Our headstarted turtles spend the winter together in simulated natural ponds. It can be close quarters but they seem quite comfortable!

When deciding who gets to live with whom, a careful consideration of a species’ social behaviour is required. The Hawaiian crow (Corvus hawaiiensis) is the world’s most endangered crow species. The last two wild birds vanished in 2002, but the HEBCP has been working hard to help this clever and charismatic bird make a comeback in the wild. Young Hawaiian crows are very sociable and like to play. One youngster was even seen picking flowers and adorning the feathers of a companion. Adults, on the other hand, are fiercely territorial. This means juvenile birds can be housed with other juveniles, but when they reach maturity, they move to more private settings: a breeding aviary for them and their sweetie, away from the prying eyes of their neighbours. Housing breeding pairs in a socially-appropriate way, well-separated from other crows, also seems to be increasing their reproductive success.


Our Taylor’s checkerspot caterpillars are fed the exact same plants as they would eat in the wild so they are able to locate and digest them when released.

Being able to find and handle wild foods is crucial for survival after release. The endangered palila (Loxioides bailleui)is a species of Hawaiian honeycreeper with a heavy finch-like beak, perfect for breaking through the tough, fibrous pods of the mamane tree (Sophora chrysophylla). The palila relies almost entirely on resources from this tree; even its chicks are fed larvae from mamane pods. The mamane tree, just like the palila, is found nowhere else on earth.

Sometimes, captive-reared birds are not proficient at processing the pods to get to the highly nutritious seeds. Without having mastered this essential foraging skill, birds could quickly perish in the wild due to starvation. This is why the team at the HEBCP tests the palila’s competency. Birds are given a set number of pods and their skill level is tracked by seeing how many pods have been successfully opened and how many are left.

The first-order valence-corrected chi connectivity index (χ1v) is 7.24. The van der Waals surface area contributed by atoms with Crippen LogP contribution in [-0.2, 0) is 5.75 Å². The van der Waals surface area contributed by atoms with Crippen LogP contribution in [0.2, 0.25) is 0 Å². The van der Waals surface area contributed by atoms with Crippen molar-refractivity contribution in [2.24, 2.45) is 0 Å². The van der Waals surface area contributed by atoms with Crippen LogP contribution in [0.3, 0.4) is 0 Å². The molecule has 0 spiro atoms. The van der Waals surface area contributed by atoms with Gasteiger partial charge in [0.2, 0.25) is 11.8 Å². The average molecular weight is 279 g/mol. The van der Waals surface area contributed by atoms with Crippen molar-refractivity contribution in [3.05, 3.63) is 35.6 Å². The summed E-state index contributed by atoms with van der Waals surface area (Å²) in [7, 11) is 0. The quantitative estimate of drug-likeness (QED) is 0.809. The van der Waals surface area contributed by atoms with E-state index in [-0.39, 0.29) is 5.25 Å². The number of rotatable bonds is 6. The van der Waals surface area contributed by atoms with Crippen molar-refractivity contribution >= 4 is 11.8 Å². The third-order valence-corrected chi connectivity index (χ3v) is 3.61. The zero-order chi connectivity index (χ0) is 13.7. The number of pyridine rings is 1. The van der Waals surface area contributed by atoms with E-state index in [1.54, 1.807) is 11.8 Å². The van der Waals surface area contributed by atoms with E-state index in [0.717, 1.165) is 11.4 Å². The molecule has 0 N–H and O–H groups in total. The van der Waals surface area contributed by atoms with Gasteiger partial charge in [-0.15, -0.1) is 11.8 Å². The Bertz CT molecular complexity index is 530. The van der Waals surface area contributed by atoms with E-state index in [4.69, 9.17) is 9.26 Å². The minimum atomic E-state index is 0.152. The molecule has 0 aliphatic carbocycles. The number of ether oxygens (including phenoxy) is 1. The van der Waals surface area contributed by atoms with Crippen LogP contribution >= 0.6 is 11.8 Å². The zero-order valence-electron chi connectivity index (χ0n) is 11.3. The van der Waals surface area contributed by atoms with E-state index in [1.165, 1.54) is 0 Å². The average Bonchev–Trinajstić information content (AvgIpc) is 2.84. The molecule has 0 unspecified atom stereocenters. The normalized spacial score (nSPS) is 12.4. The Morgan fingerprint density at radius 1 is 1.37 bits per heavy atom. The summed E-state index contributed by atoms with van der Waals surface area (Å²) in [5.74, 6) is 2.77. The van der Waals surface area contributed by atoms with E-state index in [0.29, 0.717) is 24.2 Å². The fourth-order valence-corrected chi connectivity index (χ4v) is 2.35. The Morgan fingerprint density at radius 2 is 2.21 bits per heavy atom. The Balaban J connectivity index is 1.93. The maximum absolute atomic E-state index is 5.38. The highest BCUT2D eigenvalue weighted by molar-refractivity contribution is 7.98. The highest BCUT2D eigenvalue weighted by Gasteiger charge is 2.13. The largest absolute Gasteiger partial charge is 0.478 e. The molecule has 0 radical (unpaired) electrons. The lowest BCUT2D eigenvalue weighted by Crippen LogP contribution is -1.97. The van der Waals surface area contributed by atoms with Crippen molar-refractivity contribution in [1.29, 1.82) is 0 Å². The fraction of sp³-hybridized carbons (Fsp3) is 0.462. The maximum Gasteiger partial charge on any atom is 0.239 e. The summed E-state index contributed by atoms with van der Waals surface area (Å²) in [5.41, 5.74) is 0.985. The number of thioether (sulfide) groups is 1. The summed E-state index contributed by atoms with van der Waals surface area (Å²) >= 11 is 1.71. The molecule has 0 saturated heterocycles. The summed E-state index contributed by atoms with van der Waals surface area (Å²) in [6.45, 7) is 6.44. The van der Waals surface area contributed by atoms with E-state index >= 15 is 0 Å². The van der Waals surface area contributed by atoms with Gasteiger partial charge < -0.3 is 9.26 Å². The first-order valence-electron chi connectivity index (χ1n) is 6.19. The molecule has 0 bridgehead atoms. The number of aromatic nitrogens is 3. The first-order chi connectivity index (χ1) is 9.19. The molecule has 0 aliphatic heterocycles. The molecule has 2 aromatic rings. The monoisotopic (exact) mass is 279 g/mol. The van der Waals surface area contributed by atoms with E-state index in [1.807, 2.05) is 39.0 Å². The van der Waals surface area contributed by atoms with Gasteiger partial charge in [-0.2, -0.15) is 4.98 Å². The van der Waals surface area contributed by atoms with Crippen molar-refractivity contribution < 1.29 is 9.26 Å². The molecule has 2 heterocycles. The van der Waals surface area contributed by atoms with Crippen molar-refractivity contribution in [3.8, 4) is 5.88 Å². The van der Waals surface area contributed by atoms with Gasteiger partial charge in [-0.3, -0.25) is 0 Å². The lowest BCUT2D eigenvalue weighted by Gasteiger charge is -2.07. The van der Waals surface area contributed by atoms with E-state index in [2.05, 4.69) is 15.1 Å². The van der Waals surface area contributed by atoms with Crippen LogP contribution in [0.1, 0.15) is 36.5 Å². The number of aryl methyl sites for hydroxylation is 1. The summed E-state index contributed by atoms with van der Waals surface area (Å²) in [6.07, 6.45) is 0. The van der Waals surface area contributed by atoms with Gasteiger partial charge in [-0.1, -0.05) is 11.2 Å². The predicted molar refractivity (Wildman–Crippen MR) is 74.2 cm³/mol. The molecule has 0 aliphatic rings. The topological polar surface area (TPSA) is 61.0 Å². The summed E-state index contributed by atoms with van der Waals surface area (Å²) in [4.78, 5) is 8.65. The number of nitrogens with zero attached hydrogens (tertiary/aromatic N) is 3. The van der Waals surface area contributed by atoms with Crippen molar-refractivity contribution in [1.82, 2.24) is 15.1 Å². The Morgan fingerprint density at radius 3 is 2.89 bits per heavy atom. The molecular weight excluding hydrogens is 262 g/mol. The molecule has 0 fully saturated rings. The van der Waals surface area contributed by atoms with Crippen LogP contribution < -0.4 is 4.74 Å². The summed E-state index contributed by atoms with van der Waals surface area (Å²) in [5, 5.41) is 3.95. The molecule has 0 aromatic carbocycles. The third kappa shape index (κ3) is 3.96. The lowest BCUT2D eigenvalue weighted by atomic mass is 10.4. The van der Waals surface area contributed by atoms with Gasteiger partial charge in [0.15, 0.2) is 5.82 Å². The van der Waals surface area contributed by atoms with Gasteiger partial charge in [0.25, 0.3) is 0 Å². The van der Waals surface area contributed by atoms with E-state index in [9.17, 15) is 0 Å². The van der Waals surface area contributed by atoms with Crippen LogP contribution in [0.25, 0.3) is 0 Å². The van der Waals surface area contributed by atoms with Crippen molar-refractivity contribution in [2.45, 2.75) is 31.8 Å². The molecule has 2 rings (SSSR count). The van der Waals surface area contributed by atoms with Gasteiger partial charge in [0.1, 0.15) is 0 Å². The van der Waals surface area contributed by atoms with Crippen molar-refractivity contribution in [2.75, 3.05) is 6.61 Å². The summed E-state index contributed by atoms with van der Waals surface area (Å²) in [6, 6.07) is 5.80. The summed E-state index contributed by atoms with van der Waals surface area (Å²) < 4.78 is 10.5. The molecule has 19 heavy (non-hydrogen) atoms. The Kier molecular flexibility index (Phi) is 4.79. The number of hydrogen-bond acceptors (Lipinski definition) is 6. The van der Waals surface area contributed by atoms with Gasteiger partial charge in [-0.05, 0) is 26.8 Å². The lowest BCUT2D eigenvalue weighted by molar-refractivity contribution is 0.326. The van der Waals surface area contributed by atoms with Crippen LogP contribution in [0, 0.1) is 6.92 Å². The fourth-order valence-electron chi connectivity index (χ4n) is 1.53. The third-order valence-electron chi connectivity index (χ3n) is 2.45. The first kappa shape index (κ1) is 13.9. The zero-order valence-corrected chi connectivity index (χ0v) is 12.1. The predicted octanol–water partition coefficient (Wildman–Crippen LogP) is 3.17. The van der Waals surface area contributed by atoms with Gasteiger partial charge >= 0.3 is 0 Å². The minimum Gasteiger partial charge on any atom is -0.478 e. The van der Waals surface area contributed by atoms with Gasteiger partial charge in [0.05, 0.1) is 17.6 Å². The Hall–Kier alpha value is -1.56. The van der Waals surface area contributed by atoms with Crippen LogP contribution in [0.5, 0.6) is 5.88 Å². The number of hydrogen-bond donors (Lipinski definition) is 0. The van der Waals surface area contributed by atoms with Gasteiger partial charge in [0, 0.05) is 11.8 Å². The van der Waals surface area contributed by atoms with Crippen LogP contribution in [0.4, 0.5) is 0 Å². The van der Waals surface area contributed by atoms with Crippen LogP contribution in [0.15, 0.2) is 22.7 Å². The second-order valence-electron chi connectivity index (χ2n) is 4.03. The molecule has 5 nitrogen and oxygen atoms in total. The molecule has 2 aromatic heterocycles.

The take-home message:

Back in Canada, Wildlife Preservation Canada is also working hard to master this balancing act and prepare their animals for success in the wild. By providing natural environments and diets, privacy, and appropriate group sizes, we see the animals in our care thrive and display a full array of normal behaviours.  Our efforts to provide the right conditions are rewarded with good breeding and high survival.  Shrikes released from our conservation breeding program return from migration at a rate at least as high as wild birds.  A wild population of Oregon spotted frogs has been re-established at a historic site with froglets from our breeding and headstarting program.

Planning pays for conservation breeding programs, because when you’re working with critically endangered species, you might not get more than one shot at making it work.

Greggor AL, Vicino GA, Swaisgood RR, Fidgett A, Brenner D, Kinney ME, Farabaugh S, Masuda B and Lamberski N. 2018. Animal Welfare in Conservation Breeding: Applications and Challenges. Frontiers in Veterinary Science. Volume 5, Issue 323, 18 December 2018.

Get access to the published paper 

Lisa Horn

Lisa Horn

Guest Blogger – MSc Candidate at York University in the Stutchbury Lab

Lisa is an ecologist with a passion for wildlife and conservation. Lisa has wide-ranging experience in conducting ecological inventories, assessing environmental impact of proposed developments, and navigating the framework of environmental legislation. She has a special interest in ornithology and species at risk and is currently investigating the effects of climate change in wintering habitats of migratory songbirds on their arrival condition in Ontario.